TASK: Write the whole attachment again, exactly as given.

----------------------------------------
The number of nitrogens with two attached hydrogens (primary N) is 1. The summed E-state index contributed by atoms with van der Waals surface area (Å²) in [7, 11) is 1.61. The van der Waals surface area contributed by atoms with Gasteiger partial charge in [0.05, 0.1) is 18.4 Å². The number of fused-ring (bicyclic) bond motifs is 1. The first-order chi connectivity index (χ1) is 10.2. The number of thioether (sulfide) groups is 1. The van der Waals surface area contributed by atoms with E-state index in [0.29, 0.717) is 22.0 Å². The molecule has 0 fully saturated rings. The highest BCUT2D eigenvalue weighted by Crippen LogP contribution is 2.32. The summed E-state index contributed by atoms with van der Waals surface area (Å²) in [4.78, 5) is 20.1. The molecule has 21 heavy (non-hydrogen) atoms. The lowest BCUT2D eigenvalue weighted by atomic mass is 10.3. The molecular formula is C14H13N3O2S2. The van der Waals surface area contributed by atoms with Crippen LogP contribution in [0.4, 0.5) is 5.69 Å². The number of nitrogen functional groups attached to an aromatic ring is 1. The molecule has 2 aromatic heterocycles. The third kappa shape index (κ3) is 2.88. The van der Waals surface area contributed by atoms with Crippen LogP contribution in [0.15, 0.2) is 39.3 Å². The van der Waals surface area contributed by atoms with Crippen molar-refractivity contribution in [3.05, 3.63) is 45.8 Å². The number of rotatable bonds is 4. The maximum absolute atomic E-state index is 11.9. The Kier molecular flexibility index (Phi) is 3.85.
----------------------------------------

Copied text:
The number of nitrogens with two attached hydrogens (primary N) is 1. The summed E-state index contributed by atoms with van der Waals surface area (Å²) in [7, 11) is 1.61. The van der Waals surface area contributed by atoms with Gasteiger partial charge in [0.05, 0.1) is 18.4 Å². The number of fused-ring (bicyclic) bond motifs is 1. The first-order chi connectivity index (χ1) is 10.2. The number of thioether (sulfide) groups is 1. The van der Waals surface area contributed by atoms with E-state index in [0.29, 0.717) is 22.0 Å². The molecule has 0 fully saturated rings. The highest BCUT2D eigenvalue weighted by Crippen LogP contribution is 2.32. The summed E-state index contributed by atoms with van der Waals surface area (Å²) in [4.78, 5) is 20.1. The molecule has 21 heavy (non-hydrogen) atoms. The lowest BCUT2D eigenvalue weighted by atomic mass is 10.3. The molecular formula is C14H13N3O2S2. The van der Waals surface area contributed by atoms with Crippen LogP contribution in [0.4, 0.5) is 5.69 Å². The number of nitrogen functional groups attached to an aromatic ring is 1. The molecule has 2 aromatic heterocycles. The third kappa shape index (κ3) is 2.88. The van der Waals surface area contributed by atoms with Crippen LogP contribution in [0.15, 0.2) is 39.3 Å². The van der Waals surface area contributed by atoms with Crippen molar-refractivity contribution in [3.05, 3.63) is 45.8 Å². The number of rotatable bonds is 4. The maximum absolute atomic E-state index is 11.9. The Kier molecular flexibility index (Phi) is 3.85.